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Calypso bulbosa is an orchid that is native to my local area (Western Washington). It is thought to be difficult to use in gardening due to some very specific habitat requirements, but I managed to keep this one alive through two years, the second of which it bloomed. The logistics behind the development/blooming of its inflorescence are simultaneously familiar and other-worldly.
Roughly half-way through the video, after the flower had fully developed, I pollinated it using pollinia from another Calypso orchid. These orchids do not have a traditional anther with free pollen, but instead rely on small disks (usually 4 total, 2 of which are larger than the others) of embedded pollen, named pollinia.
Bumblebees are the primary pollinators of Calypso orchids. While attempting to extract nectar from the flower, their heads/upper bodies brush up against the pollinia, which then dislodge and stick to the bee. Just adjacent and slightly underneath the pollinia is the orchid’s stigmatic surface. The next time that the bee stops at a Calypso orchid, it may accidentally leave these acquired pollinia behind on the stigma, leading to pollination of the orchid.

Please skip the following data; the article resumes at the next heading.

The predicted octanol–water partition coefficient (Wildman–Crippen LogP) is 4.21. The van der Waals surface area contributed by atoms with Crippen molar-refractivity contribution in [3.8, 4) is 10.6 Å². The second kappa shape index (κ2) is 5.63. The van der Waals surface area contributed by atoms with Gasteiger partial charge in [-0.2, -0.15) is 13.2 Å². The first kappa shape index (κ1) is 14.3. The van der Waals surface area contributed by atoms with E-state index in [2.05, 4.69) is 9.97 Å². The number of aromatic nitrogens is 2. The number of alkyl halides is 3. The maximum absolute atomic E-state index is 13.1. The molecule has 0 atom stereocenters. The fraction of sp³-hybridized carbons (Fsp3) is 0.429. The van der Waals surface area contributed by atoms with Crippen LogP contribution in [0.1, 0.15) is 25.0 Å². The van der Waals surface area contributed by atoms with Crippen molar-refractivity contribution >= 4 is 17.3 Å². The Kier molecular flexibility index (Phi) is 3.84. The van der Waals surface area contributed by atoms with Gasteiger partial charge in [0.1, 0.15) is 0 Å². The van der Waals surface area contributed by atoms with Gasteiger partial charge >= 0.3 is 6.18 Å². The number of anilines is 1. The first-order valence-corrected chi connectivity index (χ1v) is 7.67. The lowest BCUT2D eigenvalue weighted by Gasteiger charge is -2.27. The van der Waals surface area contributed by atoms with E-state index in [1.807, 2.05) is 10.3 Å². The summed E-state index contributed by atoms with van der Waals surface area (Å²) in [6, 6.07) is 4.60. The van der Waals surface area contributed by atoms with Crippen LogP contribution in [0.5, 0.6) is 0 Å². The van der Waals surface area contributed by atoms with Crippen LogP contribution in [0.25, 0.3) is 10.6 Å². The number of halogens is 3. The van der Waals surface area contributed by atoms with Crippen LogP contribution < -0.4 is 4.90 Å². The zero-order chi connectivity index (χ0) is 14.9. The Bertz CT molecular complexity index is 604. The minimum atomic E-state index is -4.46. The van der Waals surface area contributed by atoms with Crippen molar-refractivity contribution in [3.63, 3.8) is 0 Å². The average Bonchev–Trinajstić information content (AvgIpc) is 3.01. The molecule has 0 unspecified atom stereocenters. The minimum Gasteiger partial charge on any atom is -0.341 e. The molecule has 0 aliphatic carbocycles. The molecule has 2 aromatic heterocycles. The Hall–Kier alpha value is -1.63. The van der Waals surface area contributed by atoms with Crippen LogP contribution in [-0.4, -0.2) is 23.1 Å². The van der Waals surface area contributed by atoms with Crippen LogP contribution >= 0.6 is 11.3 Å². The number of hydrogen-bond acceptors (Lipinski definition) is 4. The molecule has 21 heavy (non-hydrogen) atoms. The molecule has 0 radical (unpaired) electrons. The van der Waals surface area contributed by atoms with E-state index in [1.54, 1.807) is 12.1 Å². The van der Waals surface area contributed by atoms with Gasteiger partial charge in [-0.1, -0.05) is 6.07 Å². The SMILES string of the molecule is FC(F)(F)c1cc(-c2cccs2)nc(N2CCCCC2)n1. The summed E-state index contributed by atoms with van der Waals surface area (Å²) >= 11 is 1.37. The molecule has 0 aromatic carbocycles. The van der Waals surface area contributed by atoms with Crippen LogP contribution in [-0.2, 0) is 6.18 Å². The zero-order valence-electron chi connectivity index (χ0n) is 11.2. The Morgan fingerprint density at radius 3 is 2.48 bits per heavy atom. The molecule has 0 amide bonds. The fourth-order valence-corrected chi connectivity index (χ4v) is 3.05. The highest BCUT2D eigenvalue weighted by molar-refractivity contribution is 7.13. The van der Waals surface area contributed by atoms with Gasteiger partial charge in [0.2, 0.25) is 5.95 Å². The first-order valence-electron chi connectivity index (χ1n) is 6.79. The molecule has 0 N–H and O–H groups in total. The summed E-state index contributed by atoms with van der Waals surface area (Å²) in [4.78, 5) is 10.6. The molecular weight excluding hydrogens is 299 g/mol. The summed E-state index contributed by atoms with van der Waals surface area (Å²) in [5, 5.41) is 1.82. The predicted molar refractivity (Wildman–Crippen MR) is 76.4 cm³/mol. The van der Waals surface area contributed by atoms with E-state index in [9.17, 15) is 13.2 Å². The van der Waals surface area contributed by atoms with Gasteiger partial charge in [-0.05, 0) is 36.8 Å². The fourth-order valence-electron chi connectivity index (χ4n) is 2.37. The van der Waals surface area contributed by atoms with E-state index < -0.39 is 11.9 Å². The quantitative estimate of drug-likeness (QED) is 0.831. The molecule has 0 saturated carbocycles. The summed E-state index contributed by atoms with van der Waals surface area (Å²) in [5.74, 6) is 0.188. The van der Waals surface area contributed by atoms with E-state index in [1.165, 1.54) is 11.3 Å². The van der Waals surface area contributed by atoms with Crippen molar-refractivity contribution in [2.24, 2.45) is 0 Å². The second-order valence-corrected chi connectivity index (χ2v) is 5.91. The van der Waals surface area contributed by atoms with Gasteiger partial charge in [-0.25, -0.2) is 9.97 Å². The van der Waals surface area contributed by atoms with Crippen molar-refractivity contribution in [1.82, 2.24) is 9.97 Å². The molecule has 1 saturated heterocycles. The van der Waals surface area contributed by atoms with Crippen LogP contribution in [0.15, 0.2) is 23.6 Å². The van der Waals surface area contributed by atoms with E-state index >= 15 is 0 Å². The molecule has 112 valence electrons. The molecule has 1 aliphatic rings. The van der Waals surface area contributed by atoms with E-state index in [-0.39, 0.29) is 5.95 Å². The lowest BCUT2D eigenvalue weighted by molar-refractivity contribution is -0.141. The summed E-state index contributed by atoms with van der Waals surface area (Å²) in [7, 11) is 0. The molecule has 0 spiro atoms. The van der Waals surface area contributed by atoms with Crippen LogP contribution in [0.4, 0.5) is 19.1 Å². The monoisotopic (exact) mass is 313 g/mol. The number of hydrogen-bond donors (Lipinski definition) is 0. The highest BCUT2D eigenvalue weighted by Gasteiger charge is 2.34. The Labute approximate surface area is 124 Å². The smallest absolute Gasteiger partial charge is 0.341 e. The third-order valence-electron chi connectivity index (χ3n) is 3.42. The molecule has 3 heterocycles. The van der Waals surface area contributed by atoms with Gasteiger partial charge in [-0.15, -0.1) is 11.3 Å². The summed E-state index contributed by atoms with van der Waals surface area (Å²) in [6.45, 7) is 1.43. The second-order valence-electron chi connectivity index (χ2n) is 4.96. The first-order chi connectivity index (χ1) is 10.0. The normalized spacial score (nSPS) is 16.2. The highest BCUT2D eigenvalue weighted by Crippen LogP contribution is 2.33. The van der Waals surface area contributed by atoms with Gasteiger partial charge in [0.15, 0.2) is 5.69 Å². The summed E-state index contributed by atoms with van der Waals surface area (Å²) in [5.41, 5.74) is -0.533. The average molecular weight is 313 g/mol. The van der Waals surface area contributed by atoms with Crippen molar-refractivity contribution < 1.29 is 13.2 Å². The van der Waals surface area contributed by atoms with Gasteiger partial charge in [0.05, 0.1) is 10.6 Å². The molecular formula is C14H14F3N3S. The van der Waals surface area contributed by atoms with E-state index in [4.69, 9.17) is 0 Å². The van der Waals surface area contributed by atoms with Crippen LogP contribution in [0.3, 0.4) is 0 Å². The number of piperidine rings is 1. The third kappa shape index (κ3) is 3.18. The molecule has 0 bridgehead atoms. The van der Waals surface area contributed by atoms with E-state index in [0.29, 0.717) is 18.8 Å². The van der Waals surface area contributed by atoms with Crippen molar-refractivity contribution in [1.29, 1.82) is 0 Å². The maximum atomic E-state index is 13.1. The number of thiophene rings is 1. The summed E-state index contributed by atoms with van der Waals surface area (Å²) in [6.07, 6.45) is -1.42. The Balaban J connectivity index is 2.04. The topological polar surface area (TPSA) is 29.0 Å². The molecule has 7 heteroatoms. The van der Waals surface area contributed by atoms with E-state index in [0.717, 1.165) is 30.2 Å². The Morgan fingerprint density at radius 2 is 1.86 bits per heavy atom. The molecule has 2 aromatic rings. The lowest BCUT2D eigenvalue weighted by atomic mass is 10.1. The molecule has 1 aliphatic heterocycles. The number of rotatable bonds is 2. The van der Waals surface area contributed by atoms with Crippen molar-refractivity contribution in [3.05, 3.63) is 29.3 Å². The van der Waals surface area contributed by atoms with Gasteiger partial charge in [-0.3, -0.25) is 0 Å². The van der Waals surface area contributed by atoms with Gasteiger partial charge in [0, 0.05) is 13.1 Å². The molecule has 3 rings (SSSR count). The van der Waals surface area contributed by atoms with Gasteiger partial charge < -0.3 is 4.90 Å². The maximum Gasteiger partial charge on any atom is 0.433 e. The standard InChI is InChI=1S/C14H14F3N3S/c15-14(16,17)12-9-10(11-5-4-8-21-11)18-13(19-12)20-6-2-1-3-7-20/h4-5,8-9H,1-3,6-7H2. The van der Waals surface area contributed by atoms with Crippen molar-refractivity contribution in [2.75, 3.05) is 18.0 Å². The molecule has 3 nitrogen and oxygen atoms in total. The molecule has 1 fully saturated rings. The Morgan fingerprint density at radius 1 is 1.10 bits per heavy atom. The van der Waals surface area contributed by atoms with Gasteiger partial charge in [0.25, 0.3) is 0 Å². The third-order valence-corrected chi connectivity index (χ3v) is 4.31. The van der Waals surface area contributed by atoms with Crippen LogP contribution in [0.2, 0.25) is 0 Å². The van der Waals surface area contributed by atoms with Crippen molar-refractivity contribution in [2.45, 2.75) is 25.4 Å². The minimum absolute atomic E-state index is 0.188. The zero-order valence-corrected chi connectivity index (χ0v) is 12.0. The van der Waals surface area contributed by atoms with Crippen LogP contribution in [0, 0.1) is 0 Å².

Calypso orchids do not actually produce any nectar for the bees (only a fragrance to lure them in), so once a bee visits a flower, it remembers this and will not revisit the same flower twice.
You can see the inferior ovary of the orchid swell after pollination. It may swell quite a bit more than this and eventually dry out before splitting open and releasing its mature seeds.
This time-lapse was taken with 1 frame every 10 minutes, and plays back at 30 frames per second. Thus, 1 second of video is 5 hours real time.
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